Dutch greenhouse horticulture firms are energy-intensive and major emitters of greenhouse gases. This paper develops a theoretically consistent model that is able to describe the greenhouse firms’ behaviour regarding energy use and investments in energy technology. The behaviour of the firm is modelled using a combination of a dynamic cost function and a static profit function framework. The optimal quantity of energy is derived from the link between these two functions. The model is applied to a panel of 97 Dutch greenhouse firms over the period 2001–2008. The results show that most Dutch greenhouse firms shift from being net electricity users to net electricity producers in the long term. Investing in energy capital contributes to reducing net energy use, however it increases the quantity of carbon dioxide emissions due to an increase in electricity production. A 1 % increase of the price of gas reduces carbon dioxide emissions by 1.6 %.
    The Wageningen Lowland Runoff Simulator (WALRUS): a lumped rainfall-runoff model for catchments with shallow groundwater
    Brauer, C.C. ; Teuling, A.J. ; Torfs, P.J.J.F. ; Uijlenhoet, R. - \ 2014
    Geoscientific Model Development 7 (2014)5. - ISSN 1991-959X - p. 2313 - 2332.
    flow route contributions - surface water interactions - soil-moisture - process conceptualization - hydrological models - root-growth - tile drain - scale - calibration - discharge
    We present the Wageningen Lowland Runoff Simulator (WALRUS), a novel rainfall-runoff model to fill the gap between complex, spatially distributed models which are often used in lowland catchments and simple, parametric (conceptual) models which have mostly been developed for sloping catchments. WALRUS explicitly accounts for processes that are important in lowland areas, notably (1) groundwater-unsaturated zone coupling, (2) wetness-dependent flow routes, (3) groundwater-surface water feedbacks and (4) seepage and surface water supply. WALRUS consists of a coupled groundwater-vadose zone reservoir, a quickflow reservoir and a surface water reservoir. WALRUS is suitable for operational use because it is computationally efficient and numerically stable (achieved with a flexible time step approach). In the open source model code default relations have been implemented, leaving only four parameters which require calibration. For research purposes, these defaults can easily be changed. Numerical experiments show that the implemented feedbacks have the desired effect on the system variables.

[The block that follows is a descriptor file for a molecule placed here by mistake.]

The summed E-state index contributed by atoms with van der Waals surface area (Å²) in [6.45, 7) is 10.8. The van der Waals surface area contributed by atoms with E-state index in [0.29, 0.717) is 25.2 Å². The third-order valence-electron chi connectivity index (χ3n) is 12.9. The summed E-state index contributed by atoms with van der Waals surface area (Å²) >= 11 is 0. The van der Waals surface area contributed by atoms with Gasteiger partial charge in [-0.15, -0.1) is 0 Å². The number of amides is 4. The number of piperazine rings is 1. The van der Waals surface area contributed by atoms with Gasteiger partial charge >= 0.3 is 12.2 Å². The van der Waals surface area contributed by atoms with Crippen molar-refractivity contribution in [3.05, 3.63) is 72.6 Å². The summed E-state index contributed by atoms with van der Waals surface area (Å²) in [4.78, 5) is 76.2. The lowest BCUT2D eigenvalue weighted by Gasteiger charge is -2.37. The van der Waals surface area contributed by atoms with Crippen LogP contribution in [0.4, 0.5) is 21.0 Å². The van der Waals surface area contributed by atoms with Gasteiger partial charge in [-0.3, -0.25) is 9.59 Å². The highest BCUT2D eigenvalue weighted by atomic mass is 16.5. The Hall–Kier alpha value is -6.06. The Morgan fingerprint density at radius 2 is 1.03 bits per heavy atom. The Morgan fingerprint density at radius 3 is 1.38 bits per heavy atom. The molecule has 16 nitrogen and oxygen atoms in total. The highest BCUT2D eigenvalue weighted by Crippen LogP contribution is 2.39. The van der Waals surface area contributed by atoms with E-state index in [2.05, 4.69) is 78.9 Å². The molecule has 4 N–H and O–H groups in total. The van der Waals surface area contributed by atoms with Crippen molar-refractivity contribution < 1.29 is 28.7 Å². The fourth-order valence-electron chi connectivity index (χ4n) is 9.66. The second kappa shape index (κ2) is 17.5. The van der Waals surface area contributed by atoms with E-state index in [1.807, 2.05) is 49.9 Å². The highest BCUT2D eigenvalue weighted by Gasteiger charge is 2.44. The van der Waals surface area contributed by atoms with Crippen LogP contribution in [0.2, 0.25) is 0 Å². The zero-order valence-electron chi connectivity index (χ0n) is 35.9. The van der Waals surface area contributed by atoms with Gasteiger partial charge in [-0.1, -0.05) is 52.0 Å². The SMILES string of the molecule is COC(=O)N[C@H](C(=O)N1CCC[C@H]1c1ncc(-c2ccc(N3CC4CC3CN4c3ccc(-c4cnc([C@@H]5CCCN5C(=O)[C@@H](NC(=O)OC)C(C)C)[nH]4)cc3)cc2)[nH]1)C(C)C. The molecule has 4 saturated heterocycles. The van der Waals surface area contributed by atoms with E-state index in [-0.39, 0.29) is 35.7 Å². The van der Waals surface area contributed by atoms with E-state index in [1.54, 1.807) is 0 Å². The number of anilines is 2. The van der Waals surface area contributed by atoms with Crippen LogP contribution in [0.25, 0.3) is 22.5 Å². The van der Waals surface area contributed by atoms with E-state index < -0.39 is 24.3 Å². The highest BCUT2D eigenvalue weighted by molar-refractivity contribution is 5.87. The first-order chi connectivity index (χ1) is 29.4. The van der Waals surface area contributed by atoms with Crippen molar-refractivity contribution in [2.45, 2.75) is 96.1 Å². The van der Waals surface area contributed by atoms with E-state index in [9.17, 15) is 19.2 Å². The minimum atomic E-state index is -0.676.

Lumped surface and sub- surface runoff for erosion modeling within a small hilly watershed in northern Vietnam
    Bui, Y.T. ; Orange, D. ; Visser, S.M. ; Hoanh, C.T. ; Laissus, M. ; Poortinga, A. ; Tran, D.T. ; Stroosnijder, L. - \ 2014
    Hydrological Processes 28 (2014)6. - ISSN 0885-6087 - p. 2961 - 2974.
    land-use changes - soil-erosion - sediment transport - steep slopes - sensitivity-analysis - scale - infiltration - catchments - framework - thailand
    Developing models to predict on-site soil erosion and off-site sediment transport at the agricultural watershed scale represent an on-going challenge in research today. This study attempts to simulate the daily discharge and sediment loss using a distributed model that combines surface and sub-surface runoffs in a small hilly watershed (<1km(2)). The semi-quantitative model, Predict and Localize Erosion and Runoff (PLER), integrates the Manning-Strickler equation to simulate runoff and the Griffith University Erosion System Template equation to simulate soil detachment, sediment storage and soil loss based on a map resolution of 30m x 30m and over a daily time interval. By using a basic input data set and only two calibration coefficients based, respectively, on water velocity and soil detachment, the PLER model is easily applicable to different agricultural scenarios. The results indicate appropriate model performance and a high correlation between measured and predicted data with both Nash-Sutcliffe efficiency (Ef) and correlation coefficient (r(2)) having values>0.9. With the simple input data needs, PLER model is a useful tool for daily runoff and soil erosion modeling in small hilly watersheds in humid tropical areas.
    Land management implications for ecosystem services in a South African rangeland